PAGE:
A Soggy New Year

by admin on January 18, 2020

Somewhat belatedly, this is my first post of 2020, so I wish a happy New Year to all of you who are (like me) about two weeks behind.

The main explanation for the absence of new posts is that I spent ten days in Hawaii! For vacation? You might wonder. No, in fact I was working quite hard — probably harder than when I am at home. For the first five days I was in Honolulu, attending the annual meeting of the American Astronomical Society. For five days after that I was on the Big Island (or Moku o Keawe, for those of you who want an authentic Hawaiian name for it).

The reason for my trip was that I want to write about the controversy over the building of the Thirty Meter Telescope (TMT) on Mauna Kea. This construction, originally scheduled to start in July, has been delayed indefinitely by protests led by the kia’i or defenders of the mountain — native Hawaiians (mostly) who believe that Mauna Kea is sacred and should not be spoiled by the construction of one of the world’s most enormous telescopes. My hope was to talk with people on both sides: the astronomers and the kia’i, as well as people caught in the middle, such as students and ordinary people.

In fact, my trip was wildly successful; I got lots of interviews and learned a lot about all aspects of the issue. In particular I learned that there is a whole spectrum of opinions on the TMT and about many related issues. It really oversimplifies the problem when you reduce the complicated spectrum of opinions down to a single word, “pro-TMT” or “anti-TMT.”

Because this is a chess blog and not a blog about astronomy, Hawaii, or politics, I am not going to go into any more detail here about the TMT. Hopefully I’ll have a chance to write about it elsewhere. If not, then at least I managed to educate myself.

The rest of the trip was quite an adventure, especially the back half of it when I was on the Big Island. We had monsoon-like rain for three of the four days I was there. I had never seen rain like this! It wasn’t like raindrops dropping from a cloud, it was more like someone dumping a bucket of water on you, and dumping and dumping… The airport in Hilo recorded 3 inches of rain on Sunday, but there were some places on the outskirts that got 7 inches. And some places on the island recorded more than 20 inches in a two-day period. It was insane! All of the main highways across the island were closed due to landslides or floods. This ruined my plan to drive to Mauna Kea on Sunday, and it even jeopardized my plan to get to the airport and fly home on Monday. Fortunately, the rain finally tapered off and Monday was a decent day. I was able to drive to Mauna Kea and spend a couple of hours at the protest camp, and from there I drove to the airport and caught my plane flight.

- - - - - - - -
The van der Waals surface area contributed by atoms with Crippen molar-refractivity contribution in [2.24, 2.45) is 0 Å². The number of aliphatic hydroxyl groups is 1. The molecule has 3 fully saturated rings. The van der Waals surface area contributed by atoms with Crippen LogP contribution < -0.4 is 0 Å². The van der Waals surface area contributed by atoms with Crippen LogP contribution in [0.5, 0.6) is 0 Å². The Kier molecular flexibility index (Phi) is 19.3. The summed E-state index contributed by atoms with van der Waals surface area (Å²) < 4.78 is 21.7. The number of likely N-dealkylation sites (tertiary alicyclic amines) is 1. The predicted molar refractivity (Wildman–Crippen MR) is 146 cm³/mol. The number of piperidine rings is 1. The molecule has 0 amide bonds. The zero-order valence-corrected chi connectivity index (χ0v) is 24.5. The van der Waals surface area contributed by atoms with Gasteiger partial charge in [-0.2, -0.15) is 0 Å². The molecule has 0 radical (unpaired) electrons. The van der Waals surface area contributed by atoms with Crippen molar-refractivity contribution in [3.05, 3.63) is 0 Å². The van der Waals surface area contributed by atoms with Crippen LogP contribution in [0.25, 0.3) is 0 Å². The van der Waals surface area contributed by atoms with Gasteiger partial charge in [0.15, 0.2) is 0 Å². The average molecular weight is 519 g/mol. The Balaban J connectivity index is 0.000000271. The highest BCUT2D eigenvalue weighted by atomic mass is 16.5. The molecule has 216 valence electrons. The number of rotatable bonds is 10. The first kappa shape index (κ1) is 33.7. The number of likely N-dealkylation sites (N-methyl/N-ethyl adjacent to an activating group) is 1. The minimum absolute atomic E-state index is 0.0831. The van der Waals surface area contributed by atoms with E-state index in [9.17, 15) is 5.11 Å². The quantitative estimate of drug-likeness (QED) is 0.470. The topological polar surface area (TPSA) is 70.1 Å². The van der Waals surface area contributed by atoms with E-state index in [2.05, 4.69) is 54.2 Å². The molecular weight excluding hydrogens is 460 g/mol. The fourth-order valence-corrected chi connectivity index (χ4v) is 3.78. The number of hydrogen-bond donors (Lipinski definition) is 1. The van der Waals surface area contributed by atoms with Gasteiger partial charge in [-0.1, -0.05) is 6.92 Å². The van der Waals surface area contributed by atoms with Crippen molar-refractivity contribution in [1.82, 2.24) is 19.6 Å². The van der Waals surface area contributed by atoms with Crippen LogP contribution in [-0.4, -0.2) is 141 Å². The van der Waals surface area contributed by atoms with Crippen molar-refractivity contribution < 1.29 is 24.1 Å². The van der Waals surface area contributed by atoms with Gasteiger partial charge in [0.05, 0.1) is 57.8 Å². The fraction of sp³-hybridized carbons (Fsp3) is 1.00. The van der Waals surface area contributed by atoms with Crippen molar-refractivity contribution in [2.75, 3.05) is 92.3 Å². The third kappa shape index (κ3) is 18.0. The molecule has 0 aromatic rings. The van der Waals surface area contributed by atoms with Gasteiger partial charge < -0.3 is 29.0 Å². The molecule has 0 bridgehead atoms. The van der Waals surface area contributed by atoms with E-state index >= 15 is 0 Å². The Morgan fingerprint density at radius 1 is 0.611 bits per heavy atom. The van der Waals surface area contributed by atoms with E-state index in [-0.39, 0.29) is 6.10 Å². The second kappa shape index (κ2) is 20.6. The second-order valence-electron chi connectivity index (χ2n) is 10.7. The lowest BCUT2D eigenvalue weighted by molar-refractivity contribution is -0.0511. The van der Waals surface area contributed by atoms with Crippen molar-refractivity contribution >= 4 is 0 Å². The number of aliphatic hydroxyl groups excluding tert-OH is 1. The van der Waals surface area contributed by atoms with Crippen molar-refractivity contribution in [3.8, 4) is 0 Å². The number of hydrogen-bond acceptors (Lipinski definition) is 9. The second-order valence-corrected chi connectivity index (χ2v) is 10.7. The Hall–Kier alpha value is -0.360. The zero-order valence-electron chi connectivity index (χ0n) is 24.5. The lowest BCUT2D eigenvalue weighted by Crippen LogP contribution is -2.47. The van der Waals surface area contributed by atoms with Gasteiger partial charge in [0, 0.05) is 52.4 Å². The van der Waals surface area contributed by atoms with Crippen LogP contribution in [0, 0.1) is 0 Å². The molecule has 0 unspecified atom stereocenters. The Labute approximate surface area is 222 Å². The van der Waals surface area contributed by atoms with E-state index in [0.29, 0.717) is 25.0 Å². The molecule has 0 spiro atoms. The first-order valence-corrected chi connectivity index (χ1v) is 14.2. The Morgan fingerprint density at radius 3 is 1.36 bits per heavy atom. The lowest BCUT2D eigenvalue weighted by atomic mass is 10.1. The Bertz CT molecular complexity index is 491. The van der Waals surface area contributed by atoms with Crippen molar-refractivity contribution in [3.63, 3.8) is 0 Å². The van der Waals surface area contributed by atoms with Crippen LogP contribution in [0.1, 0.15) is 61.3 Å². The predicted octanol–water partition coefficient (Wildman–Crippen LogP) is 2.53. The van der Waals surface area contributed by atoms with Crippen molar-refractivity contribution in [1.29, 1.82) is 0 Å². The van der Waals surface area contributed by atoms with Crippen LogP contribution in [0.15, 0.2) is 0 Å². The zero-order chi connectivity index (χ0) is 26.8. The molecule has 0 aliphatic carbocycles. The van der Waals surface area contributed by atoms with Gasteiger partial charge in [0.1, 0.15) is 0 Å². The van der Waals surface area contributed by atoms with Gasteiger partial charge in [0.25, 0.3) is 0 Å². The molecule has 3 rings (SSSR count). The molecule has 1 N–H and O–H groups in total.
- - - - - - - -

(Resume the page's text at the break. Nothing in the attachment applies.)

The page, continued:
This photo pretty much sums up my experience in Hilo. The sign says, “Area Floods During Heavy Rainfall.” This was actually the least rainy day of my stay in Hilo; the next day the road was completely underwater.

Another reason for the absence of posts lately is the fact that my laptop finally died, or became unusable (which is kind of the same thing). That means I temporarily have no access to Chessbase and also have more limited means for generating chess diagrams. I can still do it using Shredder on my desktop, but it looks like an annoying procedure where I have to save it as a PDF and then convert it to a JPG. Also, for computer analysis I trust Shredder less than I trusted Rybka.

Anyway, I should have a new laptop and a new copy of Fritz 17 within a few days, which I’m looking forward to very much, and at that point I should be able to get things up and running again much as they were before.

I did get to play some chess on my trip! The public library in Hilo has a board-game afternoon open to the public every Saturday. I found three other people playing chess and had a good time. In keeping with Hawaiian hospitality, they graciously let me win all of my games. 😉

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Mary Kuhner January 23, 2020 at 8:10 pm

Many, many years ago I visited the Maui Chess club and it was discovered that I was almost exactly the strength of their top player. We played ten games in a row, 5/5, by the end of which no one else was playing–they were all watching. Hawaiian hospitality, indeed! It’s a fond memory.

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